• Earlier this week, millions of people wasted their time watching the Oscars.
    With so many other things happening in the world, you’d think people would demand more variety. It’s the same old thing year after year.
    But on the same day as the Oscars, in Daytona, Florida, Matt “Megatoad” Stonie (world class eating champion) consumed 182 slices of bacon in five minutes (a little more than six pounds). Watching someone gulp down 28,000 milligrams of sodium is true entertainment.
    And they know how to do it right in Guadalajara, Mexico, too. With 2,600 pounds of pork, 2,400 pounds of tortillas and enough hot sauce to kill a Roman Legion, 130 people constructed a 2-mile long chain of tacos! Yes, this is entertainment with a bite!
    Whether its a competition to see who can squirt milk the furthest from their eyeballs, or attempting to break the world record for spit distance (currently at 7 feet), humans know no bounds on the extents of pure sport and merriment.
    It took a while for people to realize that the true value of setting a record is that it offers someone the opportunity to break it.

  • Parental notification on abortion, an issue I hoped had been put to rest years ago, is back with New Mexico, thanks to House Bill 391, sponsored by Rep. Alonzo Baldonado, R-Valencia.
    The bill requires that if a minor is seeking an abortion, her parents must be notified first. The requirement is notice, not consent.
    The bill provides exceptions, including so-called judicial bypass — a way for the minor to get approval from a judge instead of her parents in certain circumstances. It also requires statistical reporting by all doctors who perform abortions (not limited to minors) — a provision that might be seen as a prelude to more restrictive legislation.
    Should the law require girls under the age of consent — or the healthcare providers who want to help them — to notify parents before they can get an abortion? This question is not just about abortion. It’s about parenting and the precious protective relationship between parents and children.
    Except sometimes the relationship is not protective.
    How you react to this question depends on the point of view you take when you think about it. Some people take the issue personally. They relate the legislation to their own children, grandchildren, relatives or other favorite kids.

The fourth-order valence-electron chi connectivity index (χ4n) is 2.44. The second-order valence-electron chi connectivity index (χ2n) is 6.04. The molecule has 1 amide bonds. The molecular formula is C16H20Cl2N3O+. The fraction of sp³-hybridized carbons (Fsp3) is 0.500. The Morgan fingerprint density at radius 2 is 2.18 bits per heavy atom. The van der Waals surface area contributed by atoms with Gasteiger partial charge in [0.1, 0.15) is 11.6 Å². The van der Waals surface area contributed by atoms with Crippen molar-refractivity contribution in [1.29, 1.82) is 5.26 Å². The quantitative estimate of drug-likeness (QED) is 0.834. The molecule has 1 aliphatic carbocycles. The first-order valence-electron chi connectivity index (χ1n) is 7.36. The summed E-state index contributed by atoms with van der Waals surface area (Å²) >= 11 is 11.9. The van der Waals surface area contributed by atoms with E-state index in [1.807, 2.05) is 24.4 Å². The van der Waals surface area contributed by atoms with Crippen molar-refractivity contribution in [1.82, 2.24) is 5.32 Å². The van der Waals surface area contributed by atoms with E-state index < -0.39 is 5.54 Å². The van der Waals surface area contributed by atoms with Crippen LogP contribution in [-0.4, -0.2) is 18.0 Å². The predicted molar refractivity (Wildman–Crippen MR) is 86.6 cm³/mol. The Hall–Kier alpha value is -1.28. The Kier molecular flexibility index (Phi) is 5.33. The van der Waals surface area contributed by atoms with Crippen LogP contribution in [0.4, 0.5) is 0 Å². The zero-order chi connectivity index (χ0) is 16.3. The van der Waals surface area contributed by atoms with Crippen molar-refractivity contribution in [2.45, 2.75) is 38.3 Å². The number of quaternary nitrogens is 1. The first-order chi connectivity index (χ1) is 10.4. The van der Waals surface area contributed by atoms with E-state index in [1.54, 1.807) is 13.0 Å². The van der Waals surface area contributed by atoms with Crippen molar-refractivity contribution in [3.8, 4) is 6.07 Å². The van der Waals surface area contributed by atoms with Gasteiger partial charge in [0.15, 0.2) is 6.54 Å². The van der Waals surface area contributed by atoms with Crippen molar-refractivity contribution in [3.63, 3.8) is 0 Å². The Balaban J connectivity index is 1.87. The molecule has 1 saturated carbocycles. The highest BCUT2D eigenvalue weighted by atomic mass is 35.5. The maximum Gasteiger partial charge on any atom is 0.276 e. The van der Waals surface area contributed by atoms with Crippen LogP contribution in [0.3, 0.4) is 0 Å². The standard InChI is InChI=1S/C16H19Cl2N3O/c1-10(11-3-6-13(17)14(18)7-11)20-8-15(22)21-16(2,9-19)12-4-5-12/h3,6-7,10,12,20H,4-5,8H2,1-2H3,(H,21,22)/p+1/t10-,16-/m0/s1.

• Los Alamos Public Schools will soon begin testing students in third through 11th grade on the Partnership for Assessment of Readiness for College and Career (PARCC). This will mark the first year this test has been administered in our community.
    The purpose of the assessment is to help determine our students’ understanding of the Common Core State Standards in reading, language arts and mathematics, as well as provide data about our students’ college and career readiness. For example, a fifth grade student who demonstrates proficiency on the PARCC assessment is viewed as on a path to college and career ready.
    In the past, the annual assessment was known as the New Mexico Standards Based Assessment (SBA), which was administered over a two-week testing window.
    In contrast to SBA that students took in the past, the PARCC will be taken online. Students in Chamisa and Mountain Elementary Schools will be the first to participate in the PARCC testing. Other schools in the district will soon follow.
    PARCC will be administered in two phases. As such, students in grades 3-11 will be assessed in three tests in English Language Arts and two tests in mathematics in March. In April, students in grades 3-11 will take two end-of-year tests in English Language Arts and two end-of-year in mathematics.

  • There is a lot of misinformation circulating regarding the upcoming Partnership for Assessment of Readiness for College and Careers test (PARCC) that will be administered to students from grades 3-11 this spring. I want to clarify the options parents have in deciding to opt their children out of taking this test.
    Many of you have expressed concern and, indeed, dissatisfaction with the intensity of the current amount of standardized testing taking place in our schools.
    One of the top concerns I share is the elimination of a parent’s right in deciding whether or not their child has to take the test. I was appalled to be notified that school districts are intentionally telling parents that they cannot “opt out” their children from taking standardized tests.
    This blatant effort to misinform parents is a violation of a parent’s right to choose what is best for their children and it is unacceptable. Our children must not be used as leverage in a misguided national trend of high-stakes testing in public education.